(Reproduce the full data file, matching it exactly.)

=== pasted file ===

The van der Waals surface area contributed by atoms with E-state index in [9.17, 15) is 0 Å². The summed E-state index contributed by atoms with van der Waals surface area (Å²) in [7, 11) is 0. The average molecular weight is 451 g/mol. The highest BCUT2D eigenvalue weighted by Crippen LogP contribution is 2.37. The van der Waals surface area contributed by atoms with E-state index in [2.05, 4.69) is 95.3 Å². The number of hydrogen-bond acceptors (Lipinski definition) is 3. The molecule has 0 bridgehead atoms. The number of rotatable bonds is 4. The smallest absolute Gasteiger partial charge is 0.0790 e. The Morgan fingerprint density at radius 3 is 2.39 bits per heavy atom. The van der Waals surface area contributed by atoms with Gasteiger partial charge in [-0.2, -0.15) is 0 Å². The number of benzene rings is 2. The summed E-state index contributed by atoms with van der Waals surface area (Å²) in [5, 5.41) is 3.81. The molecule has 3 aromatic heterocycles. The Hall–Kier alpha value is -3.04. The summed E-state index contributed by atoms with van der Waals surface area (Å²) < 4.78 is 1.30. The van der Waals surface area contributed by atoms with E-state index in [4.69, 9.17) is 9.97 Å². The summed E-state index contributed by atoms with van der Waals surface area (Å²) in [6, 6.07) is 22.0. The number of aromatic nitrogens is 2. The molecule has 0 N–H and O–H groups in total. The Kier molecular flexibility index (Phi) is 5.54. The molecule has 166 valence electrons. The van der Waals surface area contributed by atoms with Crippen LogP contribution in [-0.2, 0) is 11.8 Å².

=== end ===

The van der Waals surface area contributed by atoms with E-state index in [9.17, 15) is 0 Å². The summed E-state index contributed by atoms with van der Waals surface area (Å²) in [7, 11) is 0. The average molecular weight is 451 g/mol. The highest BCUT2D eigenvalue weighted by Crippen LogP contribution is 2.37. The van der Waals surface area contributed by atoms with E-state index in [2.05, 4.69) is 95.3 Å². The number of hydrogen-bond acceptors (Lipinski definition) is 3. The molecule has 0 bridgehead atoms. The number of rotatable bonds is 4. The smallest absolute Gasteiger partial charge is 0.0790 e. The Morgan fingerprint density at radius 3 is 2.39 bits per heavy atom. The van der Waals surface area contributed by atoms with Gasteiger partial charge in [-0.2, -0.15) is 0 Å². The number of benzene rings is 2. The summed E-state index contributed by atoms with van der Waals surface area (Å²) in [5, 5.41) is 3.81. The molecule has 3 aromatic heterocycles. The Hall–Kier alpha value is -3.04. The summed E-state index contributed by atoms with van der Waals surface area (Å²) < 4.78 is 1.30. The van der Waals surface area contributed by atoms with E-state index in [4.69, 9.17) is 9.97 Å². The summed E-state index contributed by atoms with van der Waals surface area (Å²) in [6, 6.07) is 22.0. The number of aromatic nitrogens is 2. The molecule has 0 N–H and O–H groups in total. The Kier molecular flexibility index (Phi) is 5.54. The molecule has 166 valence electrons. The van der Waals surface area contributed by atoms with Crippen LogP contribution in [-0.2, 0) is 11.8 Å².